Biofuel demand ‘will increase GHGs’

Growing demand for biofuels could actually increase greenhouse gas emissions as farmers clear forests and grassland to create more cropland, according to a new US study.

A team of researchers from Princeton University concluded land use change reduces the benefits of biofuels because it would release carbon sequestered by the land into the atmosphere.

Presenting the results of the study at Imperial College, London, Professor Tim Searchinger, one of the authors of the study, said increasing demand for food will put even greater pressures on farmers to convert land for agriculture.

He said: “There’s already a carbon benefit being provided by land and previous analyses of the benefits of biofuels haven’t taken that into account.

“Using cropland to produce biofuels will cause large increases in greenhouse gases from land use change.”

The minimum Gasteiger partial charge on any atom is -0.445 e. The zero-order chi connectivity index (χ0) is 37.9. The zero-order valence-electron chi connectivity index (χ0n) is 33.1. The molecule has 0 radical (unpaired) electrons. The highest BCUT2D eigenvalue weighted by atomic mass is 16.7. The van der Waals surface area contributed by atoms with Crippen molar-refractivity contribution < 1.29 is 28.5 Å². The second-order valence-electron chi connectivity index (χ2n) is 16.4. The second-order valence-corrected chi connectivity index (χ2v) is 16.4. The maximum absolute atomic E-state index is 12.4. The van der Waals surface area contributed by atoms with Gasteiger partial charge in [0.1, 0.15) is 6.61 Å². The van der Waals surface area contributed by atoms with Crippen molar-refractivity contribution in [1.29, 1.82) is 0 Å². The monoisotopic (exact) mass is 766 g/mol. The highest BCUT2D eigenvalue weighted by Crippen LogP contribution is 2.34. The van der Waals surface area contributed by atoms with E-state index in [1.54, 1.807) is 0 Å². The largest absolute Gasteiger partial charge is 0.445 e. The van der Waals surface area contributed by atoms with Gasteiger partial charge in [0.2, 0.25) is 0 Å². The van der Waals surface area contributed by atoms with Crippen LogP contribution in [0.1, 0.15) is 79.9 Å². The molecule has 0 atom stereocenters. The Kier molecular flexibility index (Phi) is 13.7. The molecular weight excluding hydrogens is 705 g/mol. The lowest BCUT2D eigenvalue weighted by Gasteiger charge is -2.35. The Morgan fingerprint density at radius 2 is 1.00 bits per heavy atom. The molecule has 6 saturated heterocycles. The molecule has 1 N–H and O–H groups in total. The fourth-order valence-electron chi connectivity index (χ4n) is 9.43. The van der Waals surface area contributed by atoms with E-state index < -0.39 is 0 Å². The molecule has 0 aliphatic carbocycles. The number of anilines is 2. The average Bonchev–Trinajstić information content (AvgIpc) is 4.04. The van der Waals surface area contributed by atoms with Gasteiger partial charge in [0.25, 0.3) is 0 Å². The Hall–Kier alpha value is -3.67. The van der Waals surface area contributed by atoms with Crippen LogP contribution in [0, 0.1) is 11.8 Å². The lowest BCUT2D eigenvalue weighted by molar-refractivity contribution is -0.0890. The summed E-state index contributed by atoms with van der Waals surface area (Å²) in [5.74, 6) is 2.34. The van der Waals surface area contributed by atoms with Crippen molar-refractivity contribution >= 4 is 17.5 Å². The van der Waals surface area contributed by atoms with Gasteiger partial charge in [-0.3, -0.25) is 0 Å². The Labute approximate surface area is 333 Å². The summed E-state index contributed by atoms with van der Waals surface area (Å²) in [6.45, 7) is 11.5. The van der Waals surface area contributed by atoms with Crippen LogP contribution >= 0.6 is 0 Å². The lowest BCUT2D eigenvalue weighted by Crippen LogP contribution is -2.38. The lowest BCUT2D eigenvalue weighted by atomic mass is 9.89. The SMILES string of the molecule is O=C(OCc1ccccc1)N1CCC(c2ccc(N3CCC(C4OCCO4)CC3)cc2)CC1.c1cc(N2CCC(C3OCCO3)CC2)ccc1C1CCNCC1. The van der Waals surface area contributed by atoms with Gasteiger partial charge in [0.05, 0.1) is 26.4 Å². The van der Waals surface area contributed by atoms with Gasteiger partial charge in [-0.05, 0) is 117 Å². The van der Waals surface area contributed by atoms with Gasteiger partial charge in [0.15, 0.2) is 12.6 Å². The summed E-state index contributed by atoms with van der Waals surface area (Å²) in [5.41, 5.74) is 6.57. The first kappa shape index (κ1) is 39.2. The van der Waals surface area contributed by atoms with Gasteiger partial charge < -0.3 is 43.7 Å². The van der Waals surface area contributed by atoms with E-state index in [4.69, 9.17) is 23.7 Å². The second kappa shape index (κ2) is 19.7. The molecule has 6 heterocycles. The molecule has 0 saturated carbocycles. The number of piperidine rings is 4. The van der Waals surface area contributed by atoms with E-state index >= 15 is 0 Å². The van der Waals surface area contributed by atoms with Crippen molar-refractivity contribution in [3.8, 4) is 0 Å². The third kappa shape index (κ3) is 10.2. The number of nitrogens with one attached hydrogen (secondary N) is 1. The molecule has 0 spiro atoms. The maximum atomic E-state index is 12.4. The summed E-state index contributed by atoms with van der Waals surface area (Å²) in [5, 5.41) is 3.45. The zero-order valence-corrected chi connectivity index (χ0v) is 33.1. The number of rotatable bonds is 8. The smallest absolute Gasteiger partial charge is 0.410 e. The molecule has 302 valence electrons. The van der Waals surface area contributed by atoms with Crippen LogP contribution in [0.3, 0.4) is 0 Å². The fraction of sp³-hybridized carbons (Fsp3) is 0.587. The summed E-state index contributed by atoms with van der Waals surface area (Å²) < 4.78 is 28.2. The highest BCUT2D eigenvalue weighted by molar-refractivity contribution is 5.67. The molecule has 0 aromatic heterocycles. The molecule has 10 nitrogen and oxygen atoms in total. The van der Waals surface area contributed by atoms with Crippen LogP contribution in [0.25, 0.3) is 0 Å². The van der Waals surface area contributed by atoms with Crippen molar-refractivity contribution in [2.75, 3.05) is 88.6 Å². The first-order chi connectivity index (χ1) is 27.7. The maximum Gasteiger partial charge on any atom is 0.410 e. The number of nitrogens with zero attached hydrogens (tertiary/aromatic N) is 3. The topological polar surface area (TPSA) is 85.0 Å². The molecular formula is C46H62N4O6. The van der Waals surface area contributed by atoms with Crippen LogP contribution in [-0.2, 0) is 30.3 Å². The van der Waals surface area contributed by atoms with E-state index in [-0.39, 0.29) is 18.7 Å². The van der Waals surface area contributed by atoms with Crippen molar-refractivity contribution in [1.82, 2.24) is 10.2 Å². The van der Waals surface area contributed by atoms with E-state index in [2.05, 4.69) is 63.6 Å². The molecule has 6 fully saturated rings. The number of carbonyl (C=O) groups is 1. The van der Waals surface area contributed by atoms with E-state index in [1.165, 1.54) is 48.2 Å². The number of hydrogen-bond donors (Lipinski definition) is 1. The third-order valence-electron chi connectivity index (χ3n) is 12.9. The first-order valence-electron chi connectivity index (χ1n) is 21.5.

According the team’s calculations, biofuels produced from soybeans reduce emissions by 70% compared to regular fuel, but when land use change is factored in, this changes to a 50% increase in emissions.

The study – first published in Science magazine – calculated that it could take decades for biofuels to pay back their carbon debt if forests and grassland were converted to grow them or to grow the food crops displaced by biofuel crops.

Professor Searchinger recommended that national governments should stop setting mandatory levels of biofuel use, and should provide producers with incentives to get their biofuels from existing agricultural land.

It was vital to find new ways to increase crop yields to meet demand for both food and biofuels, he added.

He said: “We are going to need more agricultural expansion to feed everybody and we are going to need big yield increases to keep the impact down.

“We need a massive worldwide strategy to boost yields using existing agricultural land.”

Kate Martin

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